North and south: shared features

She does, however, have some features in common with speakers south of the border – a reflection of the close proximity of this part of County Fermanagh to County Cavan. Listen firstly to the way Josie pronounces the initial consonant in the words three and thirty-five. She does so with the articulation we associate with speakers from the Republic of Ireland – a sound closer to a <y> sound, but produced with the tongue in contact with the front top teeth rather than with the roof of the mouth. Her use of the discourse marker, sure, to open a statement of opinion or firmly held belief – sure, there’s more chemicals put into things to for, for, force it on too much and sure, before we got the water I carried from the river down there – is characteristic of many speakers in the Republic of Ireland. Finally, listen to the vowel sound she uses for words in the following set:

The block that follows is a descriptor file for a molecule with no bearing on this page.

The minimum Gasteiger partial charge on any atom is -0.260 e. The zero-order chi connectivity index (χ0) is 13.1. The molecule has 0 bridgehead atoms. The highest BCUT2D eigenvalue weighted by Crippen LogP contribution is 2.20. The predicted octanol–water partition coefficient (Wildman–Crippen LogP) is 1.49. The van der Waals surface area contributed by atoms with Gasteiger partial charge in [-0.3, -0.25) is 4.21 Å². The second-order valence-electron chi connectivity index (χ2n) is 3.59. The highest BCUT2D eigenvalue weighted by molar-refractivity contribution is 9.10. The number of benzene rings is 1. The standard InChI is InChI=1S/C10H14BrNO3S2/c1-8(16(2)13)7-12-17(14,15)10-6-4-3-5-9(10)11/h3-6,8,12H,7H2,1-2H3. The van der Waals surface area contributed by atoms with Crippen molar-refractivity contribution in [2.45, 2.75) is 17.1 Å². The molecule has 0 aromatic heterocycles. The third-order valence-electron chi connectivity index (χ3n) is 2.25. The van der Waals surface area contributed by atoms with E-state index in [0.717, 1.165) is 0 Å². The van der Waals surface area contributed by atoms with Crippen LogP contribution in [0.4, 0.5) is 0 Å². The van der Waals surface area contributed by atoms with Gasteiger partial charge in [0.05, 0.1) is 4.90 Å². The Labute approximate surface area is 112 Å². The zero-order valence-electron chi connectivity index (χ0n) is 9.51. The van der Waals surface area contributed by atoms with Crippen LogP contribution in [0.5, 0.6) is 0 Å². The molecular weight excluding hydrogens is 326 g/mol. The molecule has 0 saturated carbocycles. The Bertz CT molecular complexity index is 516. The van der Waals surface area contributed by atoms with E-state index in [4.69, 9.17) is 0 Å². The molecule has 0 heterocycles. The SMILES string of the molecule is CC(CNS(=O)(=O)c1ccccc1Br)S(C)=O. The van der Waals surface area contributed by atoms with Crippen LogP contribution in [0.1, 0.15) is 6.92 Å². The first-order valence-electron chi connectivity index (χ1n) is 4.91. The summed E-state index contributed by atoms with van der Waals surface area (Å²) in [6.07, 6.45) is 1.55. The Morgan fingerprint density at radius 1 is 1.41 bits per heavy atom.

1. much, lovely, nothing, but, does, drunk, some, just, come, encouraged, under, rubber, money, young, bushes, country

This has much more in common with popular speech in Dublin (and indeed in northern England) than it does with speech in Belfast.

This subtle combination of features from various historical and geographical sources illustrates fascinating aspects of language change and language variation. Firstly, we can see how dialect speech retains conservative features long after the prestige ‘standard’ language has moved on. Secondly, the mixture of features shared with different parts of the country demonstrates perfectly that there are no absolute accent boundaries, rather that sounds change gradually as one moves from place to place.